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Canopy Growth (TSX:WEED) Lays Off 500 Workers: Bad News for Weed Stocks?

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Canopy Growth’s (TSX:WEED)(NYSE:CGC) stock price lagged behind in March by 5.7%. This was followed by the company laying off 500 workers, as it was deemed a “non-essential” business in major provinces of the country.

The layoff was a result of the marijuana giant having to shut down 23 of its stores in Manitoba, Saskatchewan, and Newfoundland and Labrador, along with two of its largest cannabis greenhouses in British Columbia.

According to David Klein, Canopy Growth’s chief executive, this was done in order to align “supply and demand” of marijuana.

Industry-wide cutbacks

The legal cannabis industry as a whole is currently facing an oversupply of cannabis ever since the industry was ruled to be non-essential. This disruption in the overall supply chain meant that companies have had to take drastic steps to improve production efficiencies.

Canopy Growth isn’t the first Canadian cannabis producer to take such steps. Just last month, Aurora Cannabis laid off 500 people, Tilray said it would lay off 10% of its workforce, while Supreme Cannabis announced a reduction in its workforce by 15%.

Initially, the downsizing announcement by Canopy Growth was to lay off 200 retail workers, but after seeing the continued impact of the virus all over the globe, this figure has increased to 500.

Klein said that while this decision moves the company in a new direction, the decision was not taken lightly and was a result of the rather fluid policies in effect due to the virus.

As the COVID-19 situation came to light, everyone anticipated that there would be losses and demand would decrease. However, nobody knew how bad the situation would actually get. The decision to lay off workers is solely due to the demand for products requiring refined cannabis — such as edibles and vapes — which has become “lower than anticipated.”

Cash flow is a problem

The market as a whole is being affected gravely by the COVID-19 lockdown, forcing players in the legal cannabis market to adapt accordingly, most of them selling their properties. At the same time, consumers stocked up on legal pot just before the lockdown.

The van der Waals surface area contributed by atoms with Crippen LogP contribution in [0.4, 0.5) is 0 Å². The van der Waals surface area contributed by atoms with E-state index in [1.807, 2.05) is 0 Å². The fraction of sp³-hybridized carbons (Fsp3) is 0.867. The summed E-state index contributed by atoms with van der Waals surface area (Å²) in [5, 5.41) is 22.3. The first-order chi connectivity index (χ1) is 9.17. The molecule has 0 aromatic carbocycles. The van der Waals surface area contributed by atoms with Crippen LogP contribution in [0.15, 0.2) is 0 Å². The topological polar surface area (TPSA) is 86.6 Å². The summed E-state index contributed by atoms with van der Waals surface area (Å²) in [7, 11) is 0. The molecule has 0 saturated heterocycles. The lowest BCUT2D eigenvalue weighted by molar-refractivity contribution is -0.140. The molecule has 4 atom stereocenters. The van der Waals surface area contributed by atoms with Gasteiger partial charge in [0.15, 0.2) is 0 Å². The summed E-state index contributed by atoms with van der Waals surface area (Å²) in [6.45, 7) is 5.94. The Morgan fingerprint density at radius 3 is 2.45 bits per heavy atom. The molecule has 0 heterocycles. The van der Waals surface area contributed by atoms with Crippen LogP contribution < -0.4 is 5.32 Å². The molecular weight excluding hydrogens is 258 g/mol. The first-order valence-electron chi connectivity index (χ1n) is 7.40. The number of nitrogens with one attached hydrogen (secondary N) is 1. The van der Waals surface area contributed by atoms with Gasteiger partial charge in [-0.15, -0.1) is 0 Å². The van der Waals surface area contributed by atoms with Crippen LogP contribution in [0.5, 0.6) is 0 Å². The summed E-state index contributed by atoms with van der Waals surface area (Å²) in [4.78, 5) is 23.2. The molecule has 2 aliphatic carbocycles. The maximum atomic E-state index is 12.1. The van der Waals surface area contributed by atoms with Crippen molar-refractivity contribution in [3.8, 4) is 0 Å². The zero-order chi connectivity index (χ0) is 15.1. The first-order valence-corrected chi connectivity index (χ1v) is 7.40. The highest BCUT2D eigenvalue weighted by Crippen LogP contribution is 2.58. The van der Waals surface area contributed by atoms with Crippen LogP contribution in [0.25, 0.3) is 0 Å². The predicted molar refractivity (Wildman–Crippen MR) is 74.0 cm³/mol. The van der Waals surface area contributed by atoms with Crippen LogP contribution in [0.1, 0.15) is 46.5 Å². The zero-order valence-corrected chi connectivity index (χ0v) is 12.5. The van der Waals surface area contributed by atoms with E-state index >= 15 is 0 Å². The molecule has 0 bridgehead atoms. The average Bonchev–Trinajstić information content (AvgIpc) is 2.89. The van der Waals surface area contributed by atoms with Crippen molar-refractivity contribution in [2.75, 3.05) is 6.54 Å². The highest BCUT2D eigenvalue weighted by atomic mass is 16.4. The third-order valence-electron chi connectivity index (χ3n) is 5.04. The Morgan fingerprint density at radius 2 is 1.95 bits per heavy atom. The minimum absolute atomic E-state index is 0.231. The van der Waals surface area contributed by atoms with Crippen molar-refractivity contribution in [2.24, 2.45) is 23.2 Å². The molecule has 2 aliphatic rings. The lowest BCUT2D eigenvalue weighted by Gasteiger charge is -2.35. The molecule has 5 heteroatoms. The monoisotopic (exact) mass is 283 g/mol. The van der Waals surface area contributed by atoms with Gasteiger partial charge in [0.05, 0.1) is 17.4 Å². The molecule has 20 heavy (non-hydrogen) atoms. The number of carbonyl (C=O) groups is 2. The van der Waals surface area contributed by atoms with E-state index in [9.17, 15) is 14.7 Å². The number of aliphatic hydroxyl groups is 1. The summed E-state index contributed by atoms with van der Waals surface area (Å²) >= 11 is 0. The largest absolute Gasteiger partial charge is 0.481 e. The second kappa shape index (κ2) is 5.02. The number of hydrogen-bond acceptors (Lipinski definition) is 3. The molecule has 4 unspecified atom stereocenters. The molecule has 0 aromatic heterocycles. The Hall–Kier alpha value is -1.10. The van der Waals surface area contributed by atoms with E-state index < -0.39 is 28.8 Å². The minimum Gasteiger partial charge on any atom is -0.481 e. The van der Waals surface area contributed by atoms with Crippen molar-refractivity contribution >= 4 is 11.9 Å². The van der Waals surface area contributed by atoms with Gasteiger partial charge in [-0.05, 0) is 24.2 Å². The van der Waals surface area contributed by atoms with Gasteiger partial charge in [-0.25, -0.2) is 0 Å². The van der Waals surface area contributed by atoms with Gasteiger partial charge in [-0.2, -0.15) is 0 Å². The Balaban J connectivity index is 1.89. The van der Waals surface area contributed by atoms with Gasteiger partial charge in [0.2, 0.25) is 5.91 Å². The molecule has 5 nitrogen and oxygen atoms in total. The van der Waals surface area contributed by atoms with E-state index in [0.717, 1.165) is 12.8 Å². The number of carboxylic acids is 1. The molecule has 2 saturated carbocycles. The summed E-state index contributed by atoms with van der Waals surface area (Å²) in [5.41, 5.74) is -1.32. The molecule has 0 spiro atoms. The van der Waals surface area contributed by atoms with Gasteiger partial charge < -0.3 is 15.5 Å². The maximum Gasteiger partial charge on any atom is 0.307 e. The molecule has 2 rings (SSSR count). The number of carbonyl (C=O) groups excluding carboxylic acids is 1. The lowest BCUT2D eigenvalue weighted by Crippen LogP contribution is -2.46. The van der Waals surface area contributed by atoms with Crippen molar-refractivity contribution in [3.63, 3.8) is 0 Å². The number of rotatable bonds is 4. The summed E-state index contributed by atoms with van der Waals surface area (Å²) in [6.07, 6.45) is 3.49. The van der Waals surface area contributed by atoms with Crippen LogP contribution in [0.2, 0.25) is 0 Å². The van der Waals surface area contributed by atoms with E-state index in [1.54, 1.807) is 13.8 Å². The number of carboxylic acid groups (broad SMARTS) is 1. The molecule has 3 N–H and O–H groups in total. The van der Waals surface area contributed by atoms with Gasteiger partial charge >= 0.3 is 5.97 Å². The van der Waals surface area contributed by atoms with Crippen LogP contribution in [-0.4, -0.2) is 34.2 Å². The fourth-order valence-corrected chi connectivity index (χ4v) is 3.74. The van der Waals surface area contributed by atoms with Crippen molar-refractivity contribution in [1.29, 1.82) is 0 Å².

The Ontario Cannabis Store reported more than 4,000 online orders on Sunday, about double of what the retailer experiences on a regular Sunday.

Boutique investment bank for the marijuana industry Ello Capital released a report indicating that Canadian marijuana producers and retailers have a working capital of no more than half a year. Aurora Cannabis was estimated to be at the bottom in that list, having just two months of working capital, followed by Tilray, which had around four months’ worth.

Conclusion

The stock market has been a roller coaster recently with the marijuana industry being no exception. Canopy officials have claimed that with the layoffs and other cost-cutting measures, despite the challenging demand-and-supply curve, the company maintains a “very strong” financial position.

While this statement is in doubt, as cannabis retail shops reopen temporarily in Ontario for curbside pickups and deliveries, there is hope that the demand will start to get back to normal soon.

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This article represents the opinion of the writer, who may disagree with the “official” recommendation position of a Motley Fool premium service or advisor. We’re Motley! Questioning an investing thesis — even one of our own — helps us all think critically about investing and make decisions that help us become smarter, happier, and richer, so we sometimes publish articles that may not be in line with recommendations, rankings or other content.

Fool contributor Justin Liew has no position in the companies mentioned.

 

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